Dare to Dream Big
Nagaland has come a long way since attaining statehood more than five decades ago. The leap it has made in the field of education is remarkable with literacy rate increasing from 10.52% in 1951 to 66.59 percent in 2001. According to 2011 census, the state’s literacy rate is 80.11 percent, higher than the national average of 74.04 percent. It is obvious that the state is continuing to grow in the field of education; at least the boom in the number of educational institutions in the state says so. According to a survey (2016-17) conducted by the Directorate of Economics and Statistics, Kohima, there are 2,070 government schools, 729 private schools and 63 colleges in the state. It is a good number for a small state with a population of nearly 20 lakh. The statistics is impressive and everything seems to be in place but there is enough evidence to suggest that something is amiss. The performance of the state in competitive examinations and entrance test to professional courses in the last few years does not correspond with its literacy rate. The fact that the state was ranked lowest in the recently declared National Eligibility-cum-Entrance Test (NEET) with a 34.52% pass percentage casts a gloom over the improvement made in this year’s HSLC and HSSLC examinations. The neighbouring state of Manipur recorded 63.17 pass percentage, while Arunachal Pradesh recorded 43.57 percent and Assam 44.23 percent. The result of such examinations may not necessarily reflect the quality of education of a state but it surely is a matter of concern. It is not just NEET; it has been a few years now since someone from the state last cracked UPSC examination.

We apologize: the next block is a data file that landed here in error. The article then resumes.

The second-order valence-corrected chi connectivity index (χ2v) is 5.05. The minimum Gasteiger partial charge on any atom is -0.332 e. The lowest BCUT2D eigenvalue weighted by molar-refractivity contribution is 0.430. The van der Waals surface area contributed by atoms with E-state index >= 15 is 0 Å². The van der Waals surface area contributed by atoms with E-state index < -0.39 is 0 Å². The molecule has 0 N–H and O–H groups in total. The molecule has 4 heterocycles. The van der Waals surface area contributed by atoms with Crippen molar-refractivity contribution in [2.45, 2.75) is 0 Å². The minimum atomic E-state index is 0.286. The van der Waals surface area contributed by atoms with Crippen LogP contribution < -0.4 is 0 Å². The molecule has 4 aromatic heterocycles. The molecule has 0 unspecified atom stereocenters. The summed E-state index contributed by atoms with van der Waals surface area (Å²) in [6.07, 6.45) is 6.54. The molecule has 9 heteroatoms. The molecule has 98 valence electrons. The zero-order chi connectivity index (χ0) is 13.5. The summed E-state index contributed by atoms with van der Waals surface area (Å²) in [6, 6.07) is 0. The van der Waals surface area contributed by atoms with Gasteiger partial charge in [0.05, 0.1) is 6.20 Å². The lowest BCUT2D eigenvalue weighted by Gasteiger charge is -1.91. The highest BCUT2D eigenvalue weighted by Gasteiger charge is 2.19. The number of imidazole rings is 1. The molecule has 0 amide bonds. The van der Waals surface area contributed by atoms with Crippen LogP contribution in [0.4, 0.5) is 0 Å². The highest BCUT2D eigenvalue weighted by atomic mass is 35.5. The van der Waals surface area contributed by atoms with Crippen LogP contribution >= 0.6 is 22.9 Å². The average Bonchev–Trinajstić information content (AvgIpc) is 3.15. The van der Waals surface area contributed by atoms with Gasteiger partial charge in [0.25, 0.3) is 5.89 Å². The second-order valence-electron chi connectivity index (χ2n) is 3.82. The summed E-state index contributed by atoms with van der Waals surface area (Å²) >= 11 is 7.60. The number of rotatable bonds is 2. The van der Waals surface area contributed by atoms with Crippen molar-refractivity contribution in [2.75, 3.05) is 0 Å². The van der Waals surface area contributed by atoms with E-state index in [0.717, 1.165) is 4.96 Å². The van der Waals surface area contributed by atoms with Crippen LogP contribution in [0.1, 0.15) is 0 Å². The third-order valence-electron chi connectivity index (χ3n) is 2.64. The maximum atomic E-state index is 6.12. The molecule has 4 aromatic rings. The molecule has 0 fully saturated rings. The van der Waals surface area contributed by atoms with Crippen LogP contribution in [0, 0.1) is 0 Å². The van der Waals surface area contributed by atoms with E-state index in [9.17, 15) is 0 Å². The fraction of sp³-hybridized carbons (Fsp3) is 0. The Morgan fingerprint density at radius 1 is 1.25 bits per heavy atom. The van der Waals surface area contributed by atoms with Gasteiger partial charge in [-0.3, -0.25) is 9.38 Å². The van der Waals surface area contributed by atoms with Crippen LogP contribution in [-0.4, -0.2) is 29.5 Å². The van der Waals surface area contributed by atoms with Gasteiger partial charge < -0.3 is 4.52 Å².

What could be the reason for the poor performance of the state in competitive exams? Is it the education system? Is it the syllabus? Or have the students from the state become complacent? Questions can be many and reasons can be varied; and it won’t be easy to find an answer but concerted efforts should be made to overcome this drought. The state government, intellectuals, scholars, educationists and well-wishers should come together, deliberate, dissect and find out the possible reasons for the poor performance. Education is not all about getting jobs, but employment matters and can make a big difference to a society that is caught in the vicious circle of poverty. In fact, education can pull any society out of poverty. So, the state government should invest in education and ensure that schools and colleges impart quality education. And if complacency has crept in, it has to be ended immediately. It’s time students from the state to look for bigger avenues and dream beyond state government jobs, which is saturated. Sacrifices of the parents too will go to waste if the students do not dare to dream big. Hardwork pays.